How to Treat Dry Skin in Dogs

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Family taking dog to vet.
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Your dog's skin health provides a window to his overall well-being. The range of causes of dry skin in dogs runs far and wide. As such, every breed and age group remains susceptible to skin problems. Most at risk include very young, elderly, stressed or overcrowded dogs, or those with immune system problems. To effectively treat your dog's dry skin, you must first determine the root cause.


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Healthy Skin Through Healthy Eating

Providing a balanced diet is crucial to your dog's skin health. Diets laden with cereal, fillers and artificial ingredients don't provide the essential nutrients your dog needs for healthy skin. Many ingredients in dog food such as beef, chicken, corn, wheat and soy cause allergic reactions in dogs, leading to dry skin. Your dog also may have an allergic reaction to the artificial colorings in his food, which can cause an unnatural immune system response. Discuss your dog's diet with your veterinarian. If necessary, switch to a hypoallergenic food or consider adding an essential fatty acid supplement to his meals.


Flaky Skin from Fleas

Fleas, a leading cause of dry, itchy skin in dogs, must be controlled throughout the year. While fleas thrive in warm climates, they can survive in colder climates, especially inside a warm home. Many dogs have allergic reactions to the saliva injected into their skin via flea bites. Dogs with more pronounced flea allergies require fewer fleas and flea bites to create skin problems. Maintain a flea control program year round that includes treatment for your home, your dog and your yard.

Dry Skin from Overgrooming

Your dog naturally creates oils that moisturize his skin and coat. When you bathe your dog too frequently, or use products not formulated for dogs, you risk stripping his natural skin oils. The result is dry, flaky, itchy skin. Bathe your dog only when necessary, and no more than once per month. If you find yourself fighting doggy odor, try using a dry shampoo between baths. Use products specifically formulated for dogs. For extra relief, try adding vitamin E oil to his shampoo or bath water, or add finely ground baby oatmeal to warm water for a soothing soak.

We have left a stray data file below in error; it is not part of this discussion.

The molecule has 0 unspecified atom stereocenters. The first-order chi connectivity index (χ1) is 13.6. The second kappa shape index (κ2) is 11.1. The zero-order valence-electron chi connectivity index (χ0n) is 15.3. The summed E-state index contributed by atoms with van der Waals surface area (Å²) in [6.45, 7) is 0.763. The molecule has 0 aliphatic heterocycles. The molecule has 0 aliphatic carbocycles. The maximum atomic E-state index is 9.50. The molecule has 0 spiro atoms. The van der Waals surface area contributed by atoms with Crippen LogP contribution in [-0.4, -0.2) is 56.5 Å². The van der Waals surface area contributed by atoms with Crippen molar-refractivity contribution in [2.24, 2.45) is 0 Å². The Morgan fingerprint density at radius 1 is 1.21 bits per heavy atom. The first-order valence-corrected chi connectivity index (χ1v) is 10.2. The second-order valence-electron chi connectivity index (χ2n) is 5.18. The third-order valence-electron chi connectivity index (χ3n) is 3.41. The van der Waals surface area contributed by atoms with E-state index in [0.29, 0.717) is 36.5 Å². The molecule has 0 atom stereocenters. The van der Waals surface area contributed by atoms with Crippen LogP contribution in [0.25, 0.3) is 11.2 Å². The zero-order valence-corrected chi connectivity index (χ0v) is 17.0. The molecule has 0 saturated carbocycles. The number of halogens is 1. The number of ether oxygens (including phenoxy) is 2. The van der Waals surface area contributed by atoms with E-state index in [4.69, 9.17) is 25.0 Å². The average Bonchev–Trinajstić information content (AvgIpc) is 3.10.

Allergic Reactions at Home

Many dogs develop skin problems in reaction to environmental allergens, such as dust, dust mites, mold, pollen, grasses and weeds. Work with your veterinarian to determine which allergens are causing your dog's dry skin and to develop a course of treatment for your dog. Ensure your home environment is clean and keep your house vacuumed. Avoid exposing your dog to exterior allergens whenever possible. Walk your dog only at times when allergens such as pollen or vehicle exhaust are lower. If necessary, your vet can prescribe antihistamines or corticosteroids to inhibit your dog's allergic response. He also may administer injections, which help desensitize your dog to allergens.


Problems With Parasites

Fungal and parasitic infections can create visible skin problems on your dog. Sarcoptic mange, caused by the Sarcoptes scabei mite, results in dry, itchy skin resembling an allergic reaction. Sometimes the skin will thicken and become gray in color. Fungal infections such as ringworm result in red, irritated skin accompanied by hair loss. Your veterinarian can recommend an appropriate course of topical treatment for your pet. Any other pets in the house also should receive treatment, since fungal and parasitic infections are highly contagious and spread easily.

Always check with your veterinarian before changing your pet’s diet, medication, or physical activity routines. This information is not a substitute for a vet’s opinion.